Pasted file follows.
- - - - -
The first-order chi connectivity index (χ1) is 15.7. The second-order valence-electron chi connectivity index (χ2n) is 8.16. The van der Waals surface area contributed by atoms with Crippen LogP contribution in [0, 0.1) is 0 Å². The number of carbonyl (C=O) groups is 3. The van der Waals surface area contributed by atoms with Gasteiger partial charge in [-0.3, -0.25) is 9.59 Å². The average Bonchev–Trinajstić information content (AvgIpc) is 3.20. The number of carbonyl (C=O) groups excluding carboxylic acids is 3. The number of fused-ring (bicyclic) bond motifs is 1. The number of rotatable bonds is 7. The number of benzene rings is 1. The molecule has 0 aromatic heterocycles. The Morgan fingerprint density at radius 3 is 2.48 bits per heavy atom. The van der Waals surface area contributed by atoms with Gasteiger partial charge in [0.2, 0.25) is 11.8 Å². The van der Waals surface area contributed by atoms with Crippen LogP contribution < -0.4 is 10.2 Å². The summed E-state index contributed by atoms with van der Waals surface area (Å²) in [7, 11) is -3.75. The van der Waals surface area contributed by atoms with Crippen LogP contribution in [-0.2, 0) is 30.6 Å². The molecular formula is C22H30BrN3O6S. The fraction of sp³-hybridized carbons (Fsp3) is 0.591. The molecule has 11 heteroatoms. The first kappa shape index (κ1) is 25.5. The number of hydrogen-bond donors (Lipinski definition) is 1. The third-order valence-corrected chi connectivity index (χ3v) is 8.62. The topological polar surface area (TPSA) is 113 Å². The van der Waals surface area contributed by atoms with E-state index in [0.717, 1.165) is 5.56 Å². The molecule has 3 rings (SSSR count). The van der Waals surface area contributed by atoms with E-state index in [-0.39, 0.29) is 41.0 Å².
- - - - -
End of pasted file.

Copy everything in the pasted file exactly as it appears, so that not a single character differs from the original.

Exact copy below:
The first-order chi connectivity index (χ1) is 15.7. The second-order valence-electron chi connectivity index (χ2n) is 8.16. The van der Waals surface area contributed by atoms with Crippen LogP contribution in [0, 0.1) is 0 Å². The number of carbonyl (C=O) groups is 3. The van der Waals surface area contributed by atoms with Gasteiger partial charge in [-0.3, -0.25) is 9.59 Å². The average Bonchev–Trinajstić information content (AvgIpc) is 3.20. The number of carbonyl (C=O) groups excluding carboxylic acids is 3. The number of fused-ring (bicyclic) bond motifs is 1. The number of rotatable bonds is 7. The number of benzene rings is 1. The molecule has 0 aromatic heterocycles. The Morgan fingerprint density at radius 3 is 2.48 bits per heavy atom. The van der Waals surface area contributed by atoms with Gasteiger partial charge in [0.2, 0.25) is 11.8 Å². The van der Waals surface area contributed by atoms with Crippen LogP contribution < -0.4 is 10.2 Å². The summed E-state index contributed by atoms with van der Waals surface area (Å²) in [7, 11) is -3.75. The van der Waals surface area contributed by atoms with Crippen LogP contribution in [-0.2, 0) is 30.6 Å². The molecular formula is C22H30BrN3O6S. The fraction of sp³-hybridized carbons (Fsp3) is 0.591. The molecule has 11 heteroatoms. The first kappa shape index (κ1) is 25.5. The number of hydrogen-bond donors (Lipinski definition) is 1. The third-order valence-corrected chi connectivity index (χ3v) is 8.62. The topological polar surface area (TPSA) is 113 Å². The van der Waals surface area contributed by atoms with E-state index in [0.717, 1.165) is 5.56 Å². The molecule has 3 rings (SSSR count). The van der Waals surface area contributed by atoms with E-state index in [-0.39, 0.29) is 41.0 Å².